JA: Thank you so much for saying that. NBC’s incredibly excited about it, and it’s a great new adventure franchise among the lines of all those other things I’ve done. I’ve worked on Alias, Lost, and Heroes since the pilots on those shows, and now I get to create my very own genre franchise. I couldn’t be more excited about telling a story about ordinary people who keep working together to overcome extraordinary challenges.

We’ve been shooting it today – we just shot some special effects plates for the show, and it was our first day of filming, and it all went so well. I’m really confident that we’re going to make an incredible two-hour event pilot that NBC’s going to be excited about putting on their fall schedule.

NRAMA: Well, I was intrigued they were going with a two-hour pilot, because you’ve got some really elaborate action sequences in the script, and a longer length would give them some room to breathe. Overall, the script, using the old Hollywood jargon, sort of struck me as “Lost meets Cloverfield”…

JA: Absolutely. I think genre fans will find many references in the Day One franchise. There’s some Lost in there, there’s some Cloverfield in there, there’s some Battlestar... There are some references from when I was growing up. I’m from the Star Wars generation, so there’s a lot of references to Star Wars and Silent Running and Soylent Green, all the Peter Hyams movies and Mospeada, the Robotech series…

Day One is very much a labor of love, and I’ve been very lucky to have people at NBC who are supporting me in my vision, which is to take all the things I love about entertainment and put them into one franchise.

NRAMA: Having worked on so many other serialized genre shows in the past, what have you learned from them when it comes to doing your own show?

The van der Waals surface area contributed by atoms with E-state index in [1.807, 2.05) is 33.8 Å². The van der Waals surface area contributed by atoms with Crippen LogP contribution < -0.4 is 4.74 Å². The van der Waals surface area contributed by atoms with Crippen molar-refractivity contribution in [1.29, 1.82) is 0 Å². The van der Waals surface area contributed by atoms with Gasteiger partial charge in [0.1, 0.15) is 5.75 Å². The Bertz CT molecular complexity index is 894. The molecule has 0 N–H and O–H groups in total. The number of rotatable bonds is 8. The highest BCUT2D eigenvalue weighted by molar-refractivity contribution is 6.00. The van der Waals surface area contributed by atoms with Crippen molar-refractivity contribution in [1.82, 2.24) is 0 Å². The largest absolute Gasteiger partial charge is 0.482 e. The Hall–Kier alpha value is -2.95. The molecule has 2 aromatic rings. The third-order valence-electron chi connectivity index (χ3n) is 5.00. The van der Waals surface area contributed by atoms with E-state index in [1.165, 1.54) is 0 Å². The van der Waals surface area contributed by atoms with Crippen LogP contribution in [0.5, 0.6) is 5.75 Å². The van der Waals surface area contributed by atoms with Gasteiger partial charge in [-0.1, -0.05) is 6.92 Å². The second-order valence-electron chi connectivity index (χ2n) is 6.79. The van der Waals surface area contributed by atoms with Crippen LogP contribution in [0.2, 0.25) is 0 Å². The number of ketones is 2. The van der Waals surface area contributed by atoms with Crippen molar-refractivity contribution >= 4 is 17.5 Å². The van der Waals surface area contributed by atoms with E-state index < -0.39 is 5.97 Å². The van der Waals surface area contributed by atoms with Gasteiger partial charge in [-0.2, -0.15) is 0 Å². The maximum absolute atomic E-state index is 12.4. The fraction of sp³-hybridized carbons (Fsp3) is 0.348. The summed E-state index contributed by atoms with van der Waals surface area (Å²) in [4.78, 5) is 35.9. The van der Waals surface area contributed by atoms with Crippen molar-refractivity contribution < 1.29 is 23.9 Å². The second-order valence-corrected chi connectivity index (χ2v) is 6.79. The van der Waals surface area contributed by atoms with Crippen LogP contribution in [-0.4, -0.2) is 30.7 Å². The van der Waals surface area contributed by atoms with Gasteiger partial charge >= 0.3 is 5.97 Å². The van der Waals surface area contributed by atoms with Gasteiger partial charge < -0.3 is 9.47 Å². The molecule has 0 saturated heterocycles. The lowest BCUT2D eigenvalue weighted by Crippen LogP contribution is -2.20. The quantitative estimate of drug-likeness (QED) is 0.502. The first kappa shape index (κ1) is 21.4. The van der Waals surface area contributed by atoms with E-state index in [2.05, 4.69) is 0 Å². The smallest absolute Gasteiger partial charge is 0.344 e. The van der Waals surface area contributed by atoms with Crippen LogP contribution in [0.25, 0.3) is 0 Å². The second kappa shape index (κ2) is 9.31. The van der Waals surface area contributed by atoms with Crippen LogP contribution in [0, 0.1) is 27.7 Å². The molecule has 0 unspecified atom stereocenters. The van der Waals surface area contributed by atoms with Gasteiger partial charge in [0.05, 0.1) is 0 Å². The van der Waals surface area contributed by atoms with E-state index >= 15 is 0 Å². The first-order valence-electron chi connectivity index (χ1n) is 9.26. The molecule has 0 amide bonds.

JA: Well, first of all, the serialized nature of those shows can be quite challenging. So I’m looking to do something that’s more episodic, but definitely has a serialized condition, in the way that China Beach did it.

I don’t remember if anyone remembers China Beach, but it was about a M*A*S*H unit during the Vietnam war. It told of this small group of people in the midst of a larger situation, but it wasn’t serialized, it was more episodic tales within this condition, and that’s what I’m looking for.

I think having a very clear beginning and ending is very important in television these days. Serials are working in certain forms, but it’s really challenging to do a Lost or an Alias or something like that. I think what Fringe is doing is very cool, how they’re trying to balance serialized stories with anthology stories. I still look at X-Files as a show that did that incredibly well, that had an overarching conspiracy serial and very exciting self-contained anthology episodes.

NRAMA: That comparison to China Beach is interesting, because one thing you wrote into the script is an online component where you can see this storyline playing in different places around the world while you’re focused on this specific area.

JA: Yeah. I’m really proud of how we’ve been able to innovate in this new media that’s called transmedia storytelling. I go to experiment with that on all the other shows I worked on, where we got to take the narrative of the core franchise and found ways to carry it across multiple platforms. I’m trying to take what I learned on those shows and carry it to the next level with Day One.

NRAMA: One report had an NBC executive calling Day One “an event” and looking at it as “a 13-episode run.” So do you see it more as a miniseries, or something where there’s a self-contained first season, but it could also be an ongoing story?

JA: I can’t speak to that directly. I think, looking at the language of what Angela Bromstad (president of NBC primetime entertainment) said, she meant it was going to be an event that NBC could really get behind in terms of promotion, because I don’t think she was potentially limiting us to 13 episodes. We’re not picked up yet, but we’ll shoot our pilot, and hopefully people will love it, and NBC will ask us to do more of them.

NRAMA: Any last thoughts?

JA: I hope everyone picks up Shotgun Opera. The art is spectacular, and I really poured my heart into this story. And keep your fingers crossed for Day One!

Howling Commandos: Shotgun Opera is in stores this May.

Related:

Jesse Alexander - From TV to Comics, Part One